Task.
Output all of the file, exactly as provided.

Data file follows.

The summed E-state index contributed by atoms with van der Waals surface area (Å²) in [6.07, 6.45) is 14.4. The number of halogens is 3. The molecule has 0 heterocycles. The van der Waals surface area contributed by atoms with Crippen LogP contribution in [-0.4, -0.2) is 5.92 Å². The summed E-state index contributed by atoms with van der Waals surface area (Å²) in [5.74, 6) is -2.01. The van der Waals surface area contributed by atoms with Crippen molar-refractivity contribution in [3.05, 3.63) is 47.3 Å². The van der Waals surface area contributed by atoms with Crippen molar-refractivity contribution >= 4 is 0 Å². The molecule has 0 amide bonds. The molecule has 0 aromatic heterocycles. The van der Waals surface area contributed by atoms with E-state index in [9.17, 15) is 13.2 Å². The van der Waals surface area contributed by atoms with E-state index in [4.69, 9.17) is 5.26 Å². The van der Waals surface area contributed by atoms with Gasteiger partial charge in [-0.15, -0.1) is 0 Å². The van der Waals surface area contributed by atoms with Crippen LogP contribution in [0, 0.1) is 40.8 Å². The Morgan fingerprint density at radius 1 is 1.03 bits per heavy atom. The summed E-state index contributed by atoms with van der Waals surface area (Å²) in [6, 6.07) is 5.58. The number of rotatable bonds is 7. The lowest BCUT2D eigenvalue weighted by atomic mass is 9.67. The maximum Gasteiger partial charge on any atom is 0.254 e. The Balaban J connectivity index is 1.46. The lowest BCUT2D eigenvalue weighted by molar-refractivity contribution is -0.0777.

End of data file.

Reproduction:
The summed E-state index contributed by atoms with van der Waals surface area (Å²) in [6.07, 6.45) is 14.4. The number of halogens is 3. The molecule has 0 heterocycles. The van der Waals surface area contributed by atoms with Crippen LogP contribution in [-0.4, -0.2) is 5.92 Å². The summed E-state index contributed by atoms with van der Waals surface area (Å²) in [5.74, 6) is -2.01. The van der Waals surface area contributed by atoms with Crippen molar-refractivity contribution in [3.05, 3.63) is 47.3 Å². The van der Waals surface area contributed by atoms with Crippen molar-refractivity contribution >= 4 is 0 Å². The molecule has 0 amide bonds. The molecule has 0 aromatic heterocycles. The van der Waals surface area contributed by atoms with E-state index in [9.17, 15) is 13.2 Å². The van der Waals surface area contributed by atoms with E-state index in [4.69, 9.17) is 5.26 Å². The van der Waals surface area contributed by atoms with Gasteiger partial charge in [-0.15, -0.1) is 0 Å². The van der Waals surface area contributed by atoms with Crippen LogP contribution in [0, 0.1) is 40.8 Å². The Morgan fingerprint density at radius 1 is 1.03 bits per heavy atom. The summed E-state index contributed by atoms with van der Waals surface area (Å²) in [6, 6.07) is 5.58. The number of rotatable bonds is 7. The lowest BCUT2D eigenvalue weighted by atomic mass is 9.67. The maximum Gasteiger partial charge on any atom is 0.254 e. The Balaban J connectivity index is 1.46. The lowest BCUT2D eigenvalue weighted by molar-refractivity contribution is -0.0777.